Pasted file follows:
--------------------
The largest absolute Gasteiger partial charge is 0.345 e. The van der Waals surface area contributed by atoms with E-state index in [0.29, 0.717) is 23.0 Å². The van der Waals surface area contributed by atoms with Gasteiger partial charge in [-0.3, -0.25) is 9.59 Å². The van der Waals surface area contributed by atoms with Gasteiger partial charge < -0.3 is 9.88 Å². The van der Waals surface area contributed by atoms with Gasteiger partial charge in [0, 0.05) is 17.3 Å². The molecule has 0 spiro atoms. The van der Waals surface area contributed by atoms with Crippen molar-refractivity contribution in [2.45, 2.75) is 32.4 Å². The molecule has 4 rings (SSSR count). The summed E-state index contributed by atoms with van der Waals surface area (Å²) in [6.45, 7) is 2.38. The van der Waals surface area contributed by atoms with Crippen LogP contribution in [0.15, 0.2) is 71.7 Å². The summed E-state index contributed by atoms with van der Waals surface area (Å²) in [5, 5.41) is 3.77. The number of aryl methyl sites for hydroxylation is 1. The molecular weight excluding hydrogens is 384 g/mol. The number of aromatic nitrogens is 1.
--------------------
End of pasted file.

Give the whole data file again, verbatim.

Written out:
The largest absolute Gasteiger partial charge is 0.345 e. The van der Waals surface area contributed by atoms with E-state index in [0.29, 0.717) is 23.0 Å². The van der Waals surface area contributed by atoms with Gasteiger partial charge in [-0.3, -0.25) is 9.59 Å². The van der Waals surface area contributed by atoms with Gasteiger partial charge < -0.3 is 9.88 Å². The van der Waals surface area contributed by atoms with Gasteiger partial charge in [0, 0.05) is 17.3 Å². The molecule has 0 spiro atoms. The van der Waals surface area contributed by atoms with Crippen molar-refractivity contribution in [2.45, 2.75) is 32.4 Å². The molecule has 4 rings (SSSR count). The summed E-state index contributed by atoms with van der Waals surface area (Å²) in [6.45, 7) is 2.38. The van der Waals surface area contributed by atoms with Crippen LogP contribution in [0.15, 0.2) is 71.7 Å². The summed E-state index contributed by atoms with van der Waals surface area (Å²) in [5, 5.41) is 3.77. The number of aryl methyl sites for hydroxylation is 1. The molecular weight excluding hydrogens is 384 g/mol. The number of aromatic nitrogens is 1.